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Re: Design by Contracts in Mathematica

To answer your specific questions:

1) do you know of any way, in the existing Mathematica, to achieve the same 
result ?

I am not aware of anything that is specifically provided in Mathematica as 
is. Why not simply define your own "safe" version of Module? Maybe based on 
something like this (which I haven't tested!):

mySafeModule[x_, y_, opts_] := postProcess[Module[x, y], opts]

In another thread I saw some mention of the use of Throw and Catch for 
handling error conditions. You might consider using these.

2) do you think it would help in writing more stable/debuggable code ?

Yes, definitely. I'm all for using a "pre-emptive defense" in one's 
programming language/style.

Stephen Luttrell
West Malvern, UK

"ADL" <alberto.dilullo at> wrote in message 
news:gepb6q$sma$1 at
> Thank you, Steve, for your comments.
> The case you mention appears to be related to the evolutions of
> Mathematica itself and to the changes in behavior of "core" functions.
> In this case, I agree with you that a "design by contract" approach
> would be difficult to achieve and also quite inefficient
> computationally.
> Instead, I was actually thinking to the development of software by the
> Mathematica users.
> Just to give a picture, I was thinking to something like a couple of
> new options to Module, which currently has no options, e.g.:
> Module[{...}, ..., PostPattern-> XXX, NoMatchAction:> YYY]
> where:
>    PostPattern (with a defaul value matching everything, like "___")
> ia a pattern matched to *any* value coming out of Module
>    YYY[ <module result>, Hold[<module arguments>] ] is a function
> which is called in case of failing pattern match with two arguments:
> the Module results and the original Module arguments.
> The default action of NoMatchAction should leave the result untouched,
> like Identity[#1].
> With this structure available, perhaps one could write modules in the
> normal way but benefit from the possibility to check for their outcome
> and immediately stop the propagation of several types of errors,
> possibly including the ones you mentioned.
> The advise I was asking to the group is twofold:
> 1) do you know of any way, in the existing Mathematica, to achieve the
> same result ?
> 2) do you think it would help in writing more stable/debuggable code ?
>>From a lot of discussions (and my personal experience) debugging
> Mathematica code can be a trouble and making it safer since the
> beginning (especially without resorting to any strong typing) might be
> a nice step forward.
> Bye
> On 3 Nov, 11:24, "Steve Luttrell"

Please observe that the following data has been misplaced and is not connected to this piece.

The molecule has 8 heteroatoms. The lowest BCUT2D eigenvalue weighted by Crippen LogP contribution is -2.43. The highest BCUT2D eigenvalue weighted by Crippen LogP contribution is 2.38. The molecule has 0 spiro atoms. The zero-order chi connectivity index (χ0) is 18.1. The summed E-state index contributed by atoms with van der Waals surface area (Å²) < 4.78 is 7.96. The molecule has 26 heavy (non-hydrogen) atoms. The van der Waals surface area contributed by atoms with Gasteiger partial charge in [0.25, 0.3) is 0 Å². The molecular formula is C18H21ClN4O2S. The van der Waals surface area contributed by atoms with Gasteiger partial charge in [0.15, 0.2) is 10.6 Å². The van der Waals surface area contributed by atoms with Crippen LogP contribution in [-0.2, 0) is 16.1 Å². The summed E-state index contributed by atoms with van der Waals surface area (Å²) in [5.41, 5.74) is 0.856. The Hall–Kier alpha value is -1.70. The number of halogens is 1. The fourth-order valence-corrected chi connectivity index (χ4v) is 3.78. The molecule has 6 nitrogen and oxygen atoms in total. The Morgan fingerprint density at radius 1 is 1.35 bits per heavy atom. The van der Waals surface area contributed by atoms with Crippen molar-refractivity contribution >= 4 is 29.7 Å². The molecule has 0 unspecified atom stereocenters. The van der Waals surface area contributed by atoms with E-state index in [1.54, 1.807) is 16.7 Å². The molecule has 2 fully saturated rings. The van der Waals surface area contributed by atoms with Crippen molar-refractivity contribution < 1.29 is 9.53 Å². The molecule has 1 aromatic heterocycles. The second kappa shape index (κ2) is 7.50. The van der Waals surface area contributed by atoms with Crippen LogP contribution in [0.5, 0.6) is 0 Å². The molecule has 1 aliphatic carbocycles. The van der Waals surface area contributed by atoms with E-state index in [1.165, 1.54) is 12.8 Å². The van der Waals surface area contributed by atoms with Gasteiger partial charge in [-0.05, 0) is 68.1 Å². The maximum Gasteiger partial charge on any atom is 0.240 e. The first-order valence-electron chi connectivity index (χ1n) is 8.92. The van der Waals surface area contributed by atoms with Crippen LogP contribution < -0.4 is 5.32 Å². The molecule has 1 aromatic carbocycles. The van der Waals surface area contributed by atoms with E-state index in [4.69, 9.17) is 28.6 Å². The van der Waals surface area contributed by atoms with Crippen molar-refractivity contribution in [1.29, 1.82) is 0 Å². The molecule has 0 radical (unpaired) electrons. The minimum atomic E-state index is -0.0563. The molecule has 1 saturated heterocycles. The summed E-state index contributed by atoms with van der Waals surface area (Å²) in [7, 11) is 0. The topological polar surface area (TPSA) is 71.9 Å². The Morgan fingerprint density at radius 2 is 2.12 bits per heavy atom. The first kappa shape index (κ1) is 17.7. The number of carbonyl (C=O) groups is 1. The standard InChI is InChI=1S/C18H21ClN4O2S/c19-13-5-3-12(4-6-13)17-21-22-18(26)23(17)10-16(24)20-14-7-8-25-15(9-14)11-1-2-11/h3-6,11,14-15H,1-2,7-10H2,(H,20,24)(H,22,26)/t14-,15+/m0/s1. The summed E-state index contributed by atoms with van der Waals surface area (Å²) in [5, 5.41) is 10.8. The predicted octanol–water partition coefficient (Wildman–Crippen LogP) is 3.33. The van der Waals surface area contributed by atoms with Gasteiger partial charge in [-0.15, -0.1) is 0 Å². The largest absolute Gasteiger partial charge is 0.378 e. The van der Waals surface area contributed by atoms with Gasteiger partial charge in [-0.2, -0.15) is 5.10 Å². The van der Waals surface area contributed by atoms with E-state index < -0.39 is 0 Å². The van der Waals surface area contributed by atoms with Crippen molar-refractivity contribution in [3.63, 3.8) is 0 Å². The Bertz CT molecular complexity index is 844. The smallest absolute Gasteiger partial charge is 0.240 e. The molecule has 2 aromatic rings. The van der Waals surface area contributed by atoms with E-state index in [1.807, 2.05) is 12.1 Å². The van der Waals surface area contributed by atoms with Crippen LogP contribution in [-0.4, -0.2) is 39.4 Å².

> <steve at> wrote:
>> Like you, I am impressed by Eiffel's "safety features". However, I have a
>> counter-example that suggests that what you want to do is in general
>> impossible in Mathematica.
>> Some of my Mathematica code has been broken by changes in the way that 
>> newer
>> versions of Mathematica represent expressions, though in every case the
>> newer representation was equivalent to the older representation. My 
>> problems
>> have arisen because I was using Part to pick out parts of algebraic
>> expressions for further processing, and each time I have tried to fix the
>> problem it has been broken by further representation changes in later
>> versions of Mathematica. So I have learnt that anticipating the form 
>> (i.e.
>> pattern) of Mathematica output can be problematic, and I don't use Part 
>> in
>> this way any more.
>> More generally it is difficult/impossible to anticipate in advance what 
>> the
>> form of an output expression is going to be, because it is a 
>> computationally
>> "hard" problem to prove the equivalence of two (actually equivalent but
>> differently written) expressions. I am not an expert in computation 
>> theory,
>> so I might have used the wrong technical term, but you should get the 
>> idea
>> of what I mean.
>> --
>> Stephen Luttrell
>> West Malvern, UK
>> "ADL" <alberto.dilu... at> wrote in message
>> news:geeeb9$ae5$1 at
>> >A question for the experts.
>> > I have recently met the concept of Design by Contract (TM) software
>> > implementation used in the language Eiffel. It is based on the
>> > conditions "require", "ensure" and "invariant" which must be met by a
>> > piece of code in order to be correctly executed. It appears that this
>> > concept helps building reliable and reusable code.
>> > Now, I find some analogies of the "require" clause with the normal
>> > Mathematica patterns and Condition specifications for functions. In
>> > any case, this condition appears to be easily implemented.
>> > Instead, a Mathematica implementaion of "ensure" and "invariant",
>> > which are triggered by the appearance of the final outcome of a
>> > function, seem to me quite tricky to implement in a systematic way.
>> > Now I come to my questions.
>> > Do you think that a modification to the internal Mathematica cycle by
>> > adding "exit" patterns to be matched by functions' outcomes (in
>> > parallel with existing "inlet" patterns which must be matched before
>> > transformations) could make easier Mathematica programming and
>> > debugging?
>> > Do you think this would represent a big challenge for Wolfram
>> > developers?
>> > Thank you in advance for your comments.
>> > Al

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